After the Civil War the Democratic Party came to be controlled by big business and the wealthy. It didn't do much for poor farmers. Disenchanted Democrats organized the People's Party.

By 1912 many Republicans were disgusted with big business control of their party. Those dissidents formed the Progressive Party.

James B. Weaver of Iowa was a third party nominee for president in 1892.

It turns out that most of the progress in this country has been opposed by both of the major parties. It has come about only when third parties have pushed the agenda and picked up enough popular support that they could no longer be ignored.

That's how we got regulation of banks and railroads, a progressive income tax, the eight-hour workday, direct popular election of U.S. senators, workers' compensation, and limitations on child labor. Yes, it is third parties we must thank for the women’s right to vote, antitrust controls over the worst of corporate abuses, the minimum wage, the fact that we’re not all working weekends, safety in the workplace, workers’ right to organize and bargain with employers, safe foods and medicines, social security, civil rights -– the list goes on. (See, e.g., the outline notes of Professor Donald R. Shaffer, University of Northern Colorado.)

So you can see why “those who own the country,” and today control both major political parties, would want to do all they can to prevent this kind of agitation and progress, and why I say that "third parties are our friends."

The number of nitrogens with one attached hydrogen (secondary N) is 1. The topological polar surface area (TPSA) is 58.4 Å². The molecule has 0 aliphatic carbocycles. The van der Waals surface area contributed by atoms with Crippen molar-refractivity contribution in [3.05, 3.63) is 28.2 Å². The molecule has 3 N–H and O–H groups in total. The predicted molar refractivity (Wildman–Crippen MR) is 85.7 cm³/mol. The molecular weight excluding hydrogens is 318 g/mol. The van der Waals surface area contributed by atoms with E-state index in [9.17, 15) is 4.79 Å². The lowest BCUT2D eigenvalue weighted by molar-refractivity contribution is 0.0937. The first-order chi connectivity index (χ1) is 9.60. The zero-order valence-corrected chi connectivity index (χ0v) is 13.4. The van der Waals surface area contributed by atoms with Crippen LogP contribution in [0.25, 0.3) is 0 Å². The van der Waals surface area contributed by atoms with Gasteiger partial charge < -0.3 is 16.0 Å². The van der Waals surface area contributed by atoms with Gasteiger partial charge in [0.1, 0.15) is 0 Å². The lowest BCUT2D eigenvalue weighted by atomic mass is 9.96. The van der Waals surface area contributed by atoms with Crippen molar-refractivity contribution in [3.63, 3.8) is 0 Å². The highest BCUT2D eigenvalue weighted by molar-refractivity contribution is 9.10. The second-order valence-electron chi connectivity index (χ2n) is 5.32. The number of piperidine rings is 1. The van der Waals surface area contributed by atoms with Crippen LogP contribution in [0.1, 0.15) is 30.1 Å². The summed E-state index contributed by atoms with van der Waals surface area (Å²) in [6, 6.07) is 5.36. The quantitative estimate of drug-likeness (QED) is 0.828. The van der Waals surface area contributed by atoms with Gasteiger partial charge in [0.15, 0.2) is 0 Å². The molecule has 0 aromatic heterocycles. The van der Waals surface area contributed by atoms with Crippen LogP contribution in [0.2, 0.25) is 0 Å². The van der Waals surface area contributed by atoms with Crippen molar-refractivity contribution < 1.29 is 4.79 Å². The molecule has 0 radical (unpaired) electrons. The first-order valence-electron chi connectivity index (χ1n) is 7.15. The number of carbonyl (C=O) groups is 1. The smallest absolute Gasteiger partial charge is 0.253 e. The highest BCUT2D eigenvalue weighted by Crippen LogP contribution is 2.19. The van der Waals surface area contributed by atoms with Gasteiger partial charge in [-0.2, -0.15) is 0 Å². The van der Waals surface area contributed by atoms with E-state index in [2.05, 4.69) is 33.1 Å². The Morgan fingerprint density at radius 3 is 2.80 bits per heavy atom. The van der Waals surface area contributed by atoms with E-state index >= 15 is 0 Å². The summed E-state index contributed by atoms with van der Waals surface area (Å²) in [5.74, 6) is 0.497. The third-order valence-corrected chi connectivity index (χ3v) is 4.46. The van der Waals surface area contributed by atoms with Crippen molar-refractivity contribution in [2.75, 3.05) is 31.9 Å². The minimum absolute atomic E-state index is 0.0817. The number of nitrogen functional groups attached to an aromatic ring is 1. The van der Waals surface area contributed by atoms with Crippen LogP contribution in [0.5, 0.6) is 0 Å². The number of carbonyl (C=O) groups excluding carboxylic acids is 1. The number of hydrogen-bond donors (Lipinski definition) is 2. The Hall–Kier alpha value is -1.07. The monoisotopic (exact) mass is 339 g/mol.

Opposition to Third Party Electoral Reforms
and Why Instant Runoff is Everyone's Answer

Both parties, and those who fund them, oppose at every turn any and all reforms that would permit more third party participation. The so-called Presidential Debates Commission is in fact an exclusive club for Democrats and Republicans, who have for the most part successfully prevented the American people from ever seeing third party alternatives to their nominees. They even oppose proposals that would eliminate the threat to them of what they persist in calling “spoilers.”

(Both parties, with their sense of entitlement to exclude all others from the political process, have the chutzpah to characterize anyone with the nerve to think they can also run for public office -- without the major parties’ permission -- as a “spoiler.”)

Because Instant Runoff Voting (IRV) can (a) eliminate "spoilers," (b) thereby helping the major parties win elections, while (c) also helping third parties to be viable, there's no reason not to adopt this reform.

How does IRV work? How does it help third parties? How does it help the major parties?

Here's how IRV works.

Our present system means a candidate can win without a majority of the votes; whoever gets the most votes wins, even if it's less than 50%. With IRV, the winner will have, and must have, something over 50%.

With our present system everyone can only vote once, and the votes are only counted once. Those who vote for a (usually losing) third party candidate never get a chance to say which of the two leading candidates they would prefer -- and therefore neither of the two leading candidates gets credit for what would have been third party voters' second choices. With IRV, each voter may vote for only one candidate if they wish; but they also have the option of ranking candidates, and indicating which would be their second choice if their first choice can't make it. If no candidate gets over 50% when first choice votes are counted, voters' second choices are considered until a candidate emerges with a majority of the votes.